Jane Austen received her only proposal of marriage at 27.
Considering the great writer lived to 42, she was decidedly well beyond middle age by the time her sole prospect arrived.
The engagement involved practical circumstances for Austen and Harris Bigg-Wither, a family friend who, by most accounts, was unpolished and plain (though educated at Oxford).
Austen likely entered the engagement for personal reasons benefitting her family; her fiancé came from a family of means, and Austen knew this would help her provide for her less comfortable parents and siblings.
But it was not to be.
Jane Austen must have realized the arrangement was a betrayal of her heart, for she withdrew her acceptance the following day.
The novelist spent the rest of her days in solitude, spending time only with family and of course the many manuscripts covering her desk.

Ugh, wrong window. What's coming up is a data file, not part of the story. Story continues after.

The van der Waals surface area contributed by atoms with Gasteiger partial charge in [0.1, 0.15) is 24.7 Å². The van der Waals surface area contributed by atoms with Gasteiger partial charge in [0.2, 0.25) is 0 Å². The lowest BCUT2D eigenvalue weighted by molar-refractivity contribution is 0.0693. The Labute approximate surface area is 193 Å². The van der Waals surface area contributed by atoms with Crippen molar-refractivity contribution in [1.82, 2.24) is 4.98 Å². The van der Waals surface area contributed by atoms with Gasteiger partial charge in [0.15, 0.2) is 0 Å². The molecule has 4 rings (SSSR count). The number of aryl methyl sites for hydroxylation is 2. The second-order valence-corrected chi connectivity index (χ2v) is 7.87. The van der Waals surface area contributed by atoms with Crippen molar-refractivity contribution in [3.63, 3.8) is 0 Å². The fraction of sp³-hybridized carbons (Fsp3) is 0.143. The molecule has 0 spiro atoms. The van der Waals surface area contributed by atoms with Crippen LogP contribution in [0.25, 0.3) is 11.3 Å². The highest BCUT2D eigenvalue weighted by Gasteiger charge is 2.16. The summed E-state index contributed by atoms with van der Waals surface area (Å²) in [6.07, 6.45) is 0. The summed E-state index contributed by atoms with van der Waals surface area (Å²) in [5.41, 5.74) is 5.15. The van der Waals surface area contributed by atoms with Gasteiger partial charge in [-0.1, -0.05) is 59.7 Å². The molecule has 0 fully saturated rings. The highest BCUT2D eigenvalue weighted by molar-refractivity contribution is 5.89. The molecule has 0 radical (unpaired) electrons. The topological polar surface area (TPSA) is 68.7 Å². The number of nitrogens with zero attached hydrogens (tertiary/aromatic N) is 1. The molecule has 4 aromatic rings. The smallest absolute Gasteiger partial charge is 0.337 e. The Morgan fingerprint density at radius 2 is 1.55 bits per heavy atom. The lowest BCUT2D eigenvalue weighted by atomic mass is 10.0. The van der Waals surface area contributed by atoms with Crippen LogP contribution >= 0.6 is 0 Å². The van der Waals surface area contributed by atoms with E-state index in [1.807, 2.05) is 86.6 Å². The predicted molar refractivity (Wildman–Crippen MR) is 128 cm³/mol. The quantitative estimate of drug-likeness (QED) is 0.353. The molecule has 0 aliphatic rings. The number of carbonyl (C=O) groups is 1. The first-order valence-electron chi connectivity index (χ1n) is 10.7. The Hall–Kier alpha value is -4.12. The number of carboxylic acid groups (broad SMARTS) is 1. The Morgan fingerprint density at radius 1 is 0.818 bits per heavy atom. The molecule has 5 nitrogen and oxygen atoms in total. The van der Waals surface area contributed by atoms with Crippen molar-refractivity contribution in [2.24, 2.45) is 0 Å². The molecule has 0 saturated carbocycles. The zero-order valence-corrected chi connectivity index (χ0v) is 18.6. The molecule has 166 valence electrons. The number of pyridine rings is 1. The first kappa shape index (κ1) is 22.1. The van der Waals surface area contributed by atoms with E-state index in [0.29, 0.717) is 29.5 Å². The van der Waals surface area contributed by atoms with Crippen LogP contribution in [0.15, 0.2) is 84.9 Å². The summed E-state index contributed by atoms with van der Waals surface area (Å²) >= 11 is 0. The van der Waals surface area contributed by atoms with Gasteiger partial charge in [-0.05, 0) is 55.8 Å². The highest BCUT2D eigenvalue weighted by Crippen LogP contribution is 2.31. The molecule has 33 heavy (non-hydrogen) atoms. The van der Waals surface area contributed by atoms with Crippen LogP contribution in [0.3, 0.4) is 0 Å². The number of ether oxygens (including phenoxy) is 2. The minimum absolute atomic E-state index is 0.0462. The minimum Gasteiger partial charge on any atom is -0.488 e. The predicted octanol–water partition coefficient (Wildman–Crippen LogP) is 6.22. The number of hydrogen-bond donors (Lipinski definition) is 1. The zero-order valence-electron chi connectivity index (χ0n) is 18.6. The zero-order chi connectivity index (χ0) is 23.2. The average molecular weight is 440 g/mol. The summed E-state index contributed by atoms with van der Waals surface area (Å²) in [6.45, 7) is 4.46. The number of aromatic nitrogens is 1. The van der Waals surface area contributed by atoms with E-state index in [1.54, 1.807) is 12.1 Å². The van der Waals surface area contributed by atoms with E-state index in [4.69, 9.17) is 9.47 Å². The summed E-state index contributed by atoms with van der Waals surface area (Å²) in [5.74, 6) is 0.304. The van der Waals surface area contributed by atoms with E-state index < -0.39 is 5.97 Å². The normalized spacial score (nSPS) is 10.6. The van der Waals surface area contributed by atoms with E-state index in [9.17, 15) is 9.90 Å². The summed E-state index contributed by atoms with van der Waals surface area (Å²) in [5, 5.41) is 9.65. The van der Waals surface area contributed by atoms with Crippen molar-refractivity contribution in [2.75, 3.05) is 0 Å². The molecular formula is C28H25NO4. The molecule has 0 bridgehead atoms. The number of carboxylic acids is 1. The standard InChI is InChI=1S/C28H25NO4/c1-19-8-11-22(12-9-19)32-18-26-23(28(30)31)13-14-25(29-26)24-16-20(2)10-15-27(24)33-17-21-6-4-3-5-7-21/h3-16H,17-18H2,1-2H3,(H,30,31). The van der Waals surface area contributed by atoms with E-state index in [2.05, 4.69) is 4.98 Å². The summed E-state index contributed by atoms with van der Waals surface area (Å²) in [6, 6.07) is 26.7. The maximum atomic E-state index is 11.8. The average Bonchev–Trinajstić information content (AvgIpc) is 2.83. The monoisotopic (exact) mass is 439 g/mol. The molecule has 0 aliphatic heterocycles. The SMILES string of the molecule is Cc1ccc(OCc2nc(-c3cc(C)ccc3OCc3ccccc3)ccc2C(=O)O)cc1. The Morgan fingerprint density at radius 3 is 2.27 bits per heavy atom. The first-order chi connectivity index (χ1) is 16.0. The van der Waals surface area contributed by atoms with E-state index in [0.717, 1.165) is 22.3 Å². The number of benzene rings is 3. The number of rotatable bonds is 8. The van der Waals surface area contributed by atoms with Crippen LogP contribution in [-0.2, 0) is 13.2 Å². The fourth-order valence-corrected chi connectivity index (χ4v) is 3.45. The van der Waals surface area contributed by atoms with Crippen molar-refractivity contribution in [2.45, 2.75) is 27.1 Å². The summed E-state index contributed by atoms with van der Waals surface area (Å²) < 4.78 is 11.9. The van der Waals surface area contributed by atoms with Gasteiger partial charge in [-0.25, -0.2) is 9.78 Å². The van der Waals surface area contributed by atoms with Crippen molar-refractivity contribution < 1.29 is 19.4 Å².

I sometimes think about Jane Austen - undeniably a very romantic woman, and yet no great romance to call her own. I can identify with the burden of carrying around a sensitive heart, a yearning for a great love.
An unfulfilled longing.
My only blessing is that I am sure to survive well beyond Austen's 42 years. I come from good stock; my only living grandparent is about to turn 90, and my other grandparents lived far longer than other folks their age, despite poor diet and smoking habits.
I know I'll find what my heart desires.
I just need patience.
"Friendship is certainly the finest balm for the pangs of disappointed love." - JA
Kate's Random Musings by Kate the Great is licensed under a Creative Commons Attribution-Noncommercial-No Derivative Works 3.0 United States License.